Aberdeen Robogals inspire women into STEM careers

Aberdeen Robogals from left are Zoe Chu, Jeanette Forbes and Laura Ong.
Aberdeen Robogals: from left are Zoe Chu, Jeanette Forbes and Laura Ong.

The Aberdeen chapter of Robogals – an international student-run organisation that encourages women to consider studying engineering and related fields – has won a national award at the organisation’s annual conference at Imperial College, London.

The award – entitled “They did that? Wow!” – is presented in recognition of chapters which have achieved something creative, transformative or just “plain amazing” over the course of the year.

Aberdeen is one of more than 30 chapters in 10 countries across the globe. Set up in 2016 by students from the University of Aberdeen, the chapter runs interactive, engineering and science based workshops in local schools.

Less than a year after starting up the group has already exceeded its targets. The initial goal was to deliver 15 workshops in four schools to an estimated 200 girls but so far they’ve taught more than 230 girls at 24 workshops in five schools. They also held a number of workshops at Techfest in Aberdeen.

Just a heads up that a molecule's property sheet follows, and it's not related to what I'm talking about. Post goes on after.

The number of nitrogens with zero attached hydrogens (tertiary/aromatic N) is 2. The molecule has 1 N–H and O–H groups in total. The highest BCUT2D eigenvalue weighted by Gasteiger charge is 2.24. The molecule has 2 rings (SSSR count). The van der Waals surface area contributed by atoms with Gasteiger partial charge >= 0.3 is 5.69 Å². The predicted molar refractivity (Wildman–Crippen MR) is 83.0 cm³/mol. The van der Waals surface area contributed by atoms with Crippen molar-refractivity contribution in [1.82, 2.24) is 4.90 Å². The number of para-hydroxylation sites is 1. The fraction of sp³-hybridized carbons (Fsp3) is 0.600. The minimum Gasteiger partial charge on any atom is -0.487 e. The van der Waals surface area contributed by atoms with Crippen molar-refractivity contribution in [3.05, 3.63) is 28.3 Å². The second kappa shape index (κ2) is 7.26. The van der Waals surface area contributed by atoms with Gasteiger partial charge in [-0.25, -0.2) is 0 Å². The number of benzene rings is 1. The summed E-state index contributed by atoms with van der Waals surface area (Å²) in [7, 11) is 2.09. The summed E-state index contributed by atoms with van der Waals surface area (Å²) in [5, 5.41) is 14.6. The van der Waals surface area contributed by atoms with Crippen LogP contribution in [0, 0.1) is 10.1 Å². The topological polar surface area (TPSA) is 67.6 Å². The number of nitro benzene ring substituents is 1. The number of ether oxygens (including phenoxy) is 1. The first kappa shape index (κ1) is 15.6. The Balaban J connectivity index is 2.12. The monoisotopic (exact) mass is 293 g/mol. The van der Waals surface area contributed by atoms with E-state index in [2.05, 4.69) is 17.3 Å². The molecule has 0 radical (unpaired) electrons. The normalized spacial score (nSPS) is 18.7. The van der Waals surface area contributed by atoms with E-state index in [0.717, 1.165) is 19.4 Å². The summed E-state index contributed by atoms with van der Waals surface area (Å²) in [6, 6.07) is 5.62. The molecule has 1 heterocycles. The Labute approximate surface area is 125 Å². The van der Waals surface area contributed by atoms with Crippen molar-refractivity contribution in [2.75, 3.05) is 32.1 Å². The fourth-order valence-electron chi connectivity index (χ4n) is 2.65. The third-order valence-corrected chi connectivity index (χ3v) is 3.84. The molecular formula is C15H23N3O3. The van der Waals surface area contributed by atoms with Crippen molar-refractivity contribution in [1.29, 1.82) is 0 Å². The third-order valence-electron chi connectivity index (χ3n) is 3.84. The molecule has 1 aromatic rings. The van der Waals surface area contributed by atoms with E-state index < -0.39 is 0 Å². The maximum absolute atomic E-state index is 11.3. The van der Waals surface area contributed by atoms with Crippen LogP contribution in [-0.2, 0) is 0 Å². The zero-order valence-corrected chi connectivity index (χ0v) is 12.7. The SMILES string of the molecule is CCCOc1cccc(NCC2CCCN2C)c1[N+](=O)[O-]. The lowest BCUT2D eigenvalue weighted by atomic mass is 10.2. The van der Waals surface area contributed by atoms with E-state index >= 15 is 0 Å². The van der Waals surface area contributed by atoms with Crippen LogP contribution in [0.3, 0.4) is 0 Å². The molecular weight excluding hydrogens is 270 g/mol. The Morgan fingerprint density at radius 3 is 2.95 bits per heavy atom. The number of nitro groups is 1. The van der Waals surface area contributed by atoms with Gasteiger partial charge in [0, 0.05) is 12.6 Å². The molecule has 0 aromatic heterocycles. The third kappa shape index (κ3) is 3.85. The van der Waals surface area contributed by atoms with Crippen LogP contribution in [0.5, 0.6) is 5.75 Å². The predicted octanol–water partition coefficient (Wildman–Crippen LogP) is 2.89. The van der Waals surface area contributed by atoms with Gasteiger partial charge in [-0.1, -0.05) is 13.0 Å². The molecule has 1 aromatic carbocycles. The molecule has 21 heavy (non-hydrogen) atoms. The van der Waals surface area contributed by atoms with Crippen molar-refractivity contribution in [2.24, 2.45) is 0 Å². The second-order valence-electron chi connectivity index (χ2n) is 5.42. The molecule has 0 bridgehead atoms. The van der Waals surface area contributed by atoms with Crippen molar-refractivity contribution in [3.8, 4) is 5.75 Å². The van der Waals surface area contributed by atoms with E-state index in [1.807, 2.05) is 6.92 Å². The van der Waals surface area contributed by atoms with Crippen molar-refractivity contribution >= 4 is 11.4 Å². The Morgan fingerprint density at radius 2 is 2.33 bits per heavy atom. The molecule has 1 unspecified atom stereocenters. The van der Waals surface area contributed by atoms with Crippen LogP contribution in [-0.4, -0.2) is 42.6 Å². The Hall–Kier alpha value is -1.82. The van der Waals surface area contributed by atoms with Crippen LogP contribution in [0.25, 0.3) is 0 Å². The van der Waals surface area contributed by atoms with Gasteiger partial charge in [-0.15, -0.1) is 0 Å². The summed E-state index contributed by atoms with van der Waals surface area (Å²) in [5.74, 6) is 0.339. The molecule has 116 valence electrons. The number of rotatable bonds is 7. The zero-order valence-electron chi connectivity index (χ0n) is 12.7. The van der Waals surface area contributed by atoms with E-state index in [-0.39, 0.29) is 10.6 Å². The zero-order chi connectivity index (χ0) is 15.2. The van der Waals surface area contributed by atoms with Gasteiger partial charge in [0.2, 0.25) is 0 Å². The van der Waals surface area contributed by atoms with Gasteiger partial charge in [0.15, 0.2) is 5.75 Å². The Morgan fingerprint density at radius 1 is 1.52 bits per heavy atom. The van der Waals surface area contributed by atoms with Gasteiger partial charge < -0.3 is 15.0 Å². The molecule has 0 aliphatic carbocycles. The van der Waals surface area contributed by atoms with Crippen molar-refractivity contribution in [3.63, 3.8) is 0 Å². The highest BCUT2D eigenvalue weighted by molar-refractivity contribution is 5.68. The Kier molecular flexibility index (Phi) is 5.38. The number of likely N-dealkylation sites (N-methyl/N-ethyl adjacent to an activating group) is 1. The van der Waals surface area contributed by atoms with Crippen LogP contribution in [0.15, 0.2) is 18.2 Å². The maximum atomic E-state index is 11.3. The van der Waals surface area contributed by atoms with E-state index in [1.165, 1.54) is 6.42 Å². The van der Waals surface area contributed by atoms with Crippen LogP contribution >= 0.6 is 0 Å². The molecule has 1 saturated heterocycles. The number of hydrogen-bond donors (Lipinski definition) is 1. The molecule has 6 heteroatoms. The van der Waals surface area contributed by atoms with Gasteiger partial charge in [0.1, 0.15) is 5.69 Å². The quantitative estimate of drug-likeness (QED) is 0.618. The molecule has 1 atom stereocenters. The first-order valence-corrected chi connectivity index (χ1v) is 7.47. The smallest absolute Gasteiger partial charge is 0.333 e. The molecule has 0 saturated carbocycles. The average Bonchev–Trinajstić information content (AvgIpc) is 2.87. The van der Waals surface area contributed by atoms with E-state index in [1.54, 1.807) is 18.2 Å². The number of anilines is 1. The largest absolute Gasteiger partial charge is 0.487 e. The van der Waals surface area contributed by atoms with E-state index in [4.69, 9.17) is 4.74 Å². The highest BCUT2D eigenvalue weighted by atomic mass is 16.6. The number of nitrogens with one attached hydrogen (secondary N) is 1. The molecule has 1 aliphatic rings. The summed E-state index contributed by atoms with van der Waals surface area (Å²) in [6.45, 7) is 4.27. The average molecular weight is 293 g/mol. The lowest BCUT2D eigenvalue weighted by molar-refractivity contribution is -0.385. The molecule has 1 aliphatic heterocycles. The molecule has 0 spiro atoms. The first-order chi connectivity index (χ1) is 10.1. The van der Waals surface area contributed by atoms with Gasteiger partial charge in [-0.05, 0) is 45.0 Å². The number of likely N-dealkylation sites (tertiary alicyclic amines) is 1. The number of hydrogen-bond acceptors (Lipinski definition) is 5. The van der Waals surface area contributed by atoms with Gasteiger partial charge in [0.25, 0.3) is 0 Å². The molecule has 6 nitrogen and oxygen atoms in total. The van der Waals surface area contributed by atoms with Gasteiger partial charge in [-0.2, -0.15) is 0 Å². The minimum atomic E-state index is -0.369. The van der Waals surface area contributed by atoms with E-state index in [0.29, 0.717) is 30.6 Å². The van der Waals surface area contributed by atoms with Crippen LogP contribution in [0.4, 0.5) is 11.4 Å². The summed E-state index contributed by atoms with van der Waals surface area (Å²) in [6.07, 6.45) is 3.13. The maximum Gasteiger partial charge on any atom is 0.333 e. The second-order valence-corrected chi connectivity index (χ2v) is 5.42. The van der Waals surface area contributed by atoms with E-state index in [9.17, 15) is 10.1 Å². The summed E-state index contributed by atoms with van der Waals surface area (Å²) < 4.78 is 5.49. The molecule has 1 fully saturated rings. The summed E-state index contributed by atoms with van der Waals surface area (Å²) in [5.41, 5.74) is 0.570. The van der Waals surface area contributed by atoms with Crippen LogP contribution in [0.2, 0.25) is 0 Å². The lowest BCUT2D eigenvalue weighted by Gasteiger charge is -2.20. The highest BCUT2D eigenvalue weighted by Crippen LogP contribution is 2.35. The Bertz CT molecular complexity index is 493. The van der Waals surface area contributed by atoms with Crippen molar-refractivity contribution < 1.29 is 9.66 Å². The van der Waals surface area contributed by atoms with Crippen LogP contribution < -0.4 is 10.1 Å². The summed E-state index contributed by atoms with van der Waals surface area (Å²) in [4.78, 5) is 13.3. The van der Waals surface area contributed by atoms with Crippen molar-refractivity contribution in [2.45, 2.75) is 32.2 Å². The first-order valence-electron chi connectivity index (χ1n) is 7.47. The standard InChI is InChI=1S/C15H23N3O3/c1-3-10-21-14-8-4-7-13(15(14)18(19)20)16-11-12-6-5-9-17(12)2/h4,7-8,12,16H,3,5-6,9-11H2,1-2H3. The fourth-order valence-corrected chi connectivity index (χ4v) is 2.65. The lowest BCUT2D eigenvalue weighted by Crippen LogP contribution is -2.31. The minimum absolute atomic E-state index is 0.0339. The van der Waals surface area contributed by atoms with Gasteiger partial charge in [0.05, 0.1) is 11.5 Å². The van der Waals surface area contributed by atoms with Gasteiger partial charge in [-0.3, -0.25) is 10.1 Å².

The group is supported by city businesswoman Jeanette Forbes, a long-time advocate of encouraging more women to consider a career in STEM (science, technology, engineering, mathematics) subjects.

Forbes, Chief Executive of PCL Group, said: “There is a lot of talk about encouraging women to consider a STEM-related career but the students behind Robogals are actually doing something about it.

“Our Oil & Gas sector continues to provide excellent, long-term career opportunities for women and., as someone has worked in the industry for many years, I do all I can to raise awareness about this.”

Zoe Chu, Robogals Chapter president, said their workshops cover the broad range of STEM topics and not just robotics: “Although the gender gap is biggest in electronic and electrical-related fields there is a significant decline in people taking all STEM degrees.

“We believe it is important to introduce children to as many possible paths they may take in all STEM fields and to garner their interest at an early age.”

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